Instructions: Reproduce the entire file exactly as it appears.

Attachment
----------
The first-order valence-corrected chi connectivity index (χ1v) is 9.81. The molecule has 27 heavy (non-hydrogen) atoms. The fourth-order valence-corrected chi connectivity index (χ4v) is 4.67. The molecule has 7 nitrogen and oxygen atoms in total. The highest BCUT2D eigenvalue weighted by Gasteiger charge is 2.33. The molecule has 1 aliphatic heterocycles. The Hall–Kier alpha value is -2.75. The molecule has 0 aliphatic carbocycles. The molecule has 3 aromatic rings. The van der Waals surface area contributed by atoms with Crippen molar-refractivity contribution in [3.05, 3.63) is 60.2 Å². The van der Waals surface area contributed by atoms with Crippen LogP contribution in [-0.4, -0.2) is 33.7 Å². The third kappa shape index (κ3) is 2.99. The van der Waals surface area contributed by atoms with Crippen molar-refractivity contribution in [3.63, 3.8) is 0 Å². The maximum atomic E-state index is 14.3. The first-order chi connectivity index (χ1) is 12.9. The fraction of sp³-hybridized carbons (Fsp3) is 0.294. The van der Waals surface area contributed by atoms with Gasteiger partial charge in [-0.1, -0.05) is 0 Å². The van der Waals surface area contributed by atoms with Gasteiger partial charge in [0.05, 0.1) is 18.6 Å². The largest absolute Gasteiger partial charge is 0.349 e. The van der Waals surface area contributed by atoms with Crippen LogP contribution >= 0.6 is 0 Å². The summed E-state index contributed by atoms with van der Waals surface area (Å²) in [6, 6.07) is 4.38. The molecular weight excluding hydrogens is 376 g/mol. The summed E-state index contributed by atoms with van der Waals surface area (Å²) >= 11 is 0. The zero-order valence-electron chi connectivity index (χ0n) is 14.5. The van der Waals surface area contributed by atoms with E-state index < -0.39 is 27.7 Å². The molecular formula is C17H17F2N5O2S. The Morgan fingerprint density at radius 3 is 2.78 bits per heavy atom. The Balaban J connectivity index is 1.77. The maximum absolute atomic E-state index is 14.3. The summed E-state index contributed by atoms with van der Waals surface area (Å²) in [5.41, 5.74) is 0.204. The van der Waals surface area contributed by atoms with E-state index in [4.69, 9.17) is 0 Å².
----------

The first-order valence-corrected chi connectivity index (χ1v) is 9.81. The molecule has 27 heavy (non-hydrogen) atoms. The fourth-order valence-corrected chi connectivity index (χ4v) is 4.67. The molecule has 7 nitrogen and oxygen atoms in total. The highest BCUT2D eigenvalue weighted by Gasteiger charge is 2.33. The molecule has 1 aliphatic heterocycles. The Hall–Kier alpha value is -2.75. The molecule has 0 aliphatic carbocycles. The molecule has 3 aromatic rings. The van der Waals surface area contributed by atoms with Crippen molar-refractivity contribution in [3.05, 3.63) is 60.2 Å². The van der Waals surface area contributed by atoms with Crippen LogP contribution in [-0.4, -0.2) is 33.7 Å². The third kappa shape index (κ3) is 2.99. The van der Waals surface area contributed by atoms with Crippen molar-refractivity contribution in [3.63, 3.8) is 0 Å². The maximum atomic E-state index is 14.3. The first-order chi connectivity index (χ1) is 12.9. The fraction of sp³-hybridized carbons (Fsp3) is 0.294. The van der Waals surface area contributed by atoms with Gasteiger partial charge in [-0.1, -0.05) is 0 Å². The van der Waals surface area contributed by atoms with Gasteiger partial charge in [0.05, 0.1) is 18.6 Å². The largest absolute Gasteiger partial charge is 0.349 e. The van der Waals surface area contributed by atoms with Crippen LogP contribution >= 0.6 is 0 Å². The summed E-state index contributed by atoms with van der Waals surface area (Å²) in [6, 6.07) is 4.38. The molecular weight excluding hydrogens is 376 g/mol. The summed E-state index contributed by atoms with van der Waals surface area (Å²) >= 11 is 0. The zero-order valence-electron chi connectivity index (χ0n) is 14.5. The van der Waals surface area contributed by atoms with E-state index < -0.39 is 27.7 Å². The molecular formula is C17H17F2N5O2S. The Morgan fingerprint density at radius 3 is 2.78 bits per heavy atom. The Balaban J connectivity index is 1.77. The maximum absolute atomic E-state index is 14.3. The summed E-state index contributed by atoms with van der Waals surface area (Å²) in [5.41, 5.74) is 0.204. The van der Waals surface area contributed by atoms with E-state index in [4.69, 9.17) is 0 Å².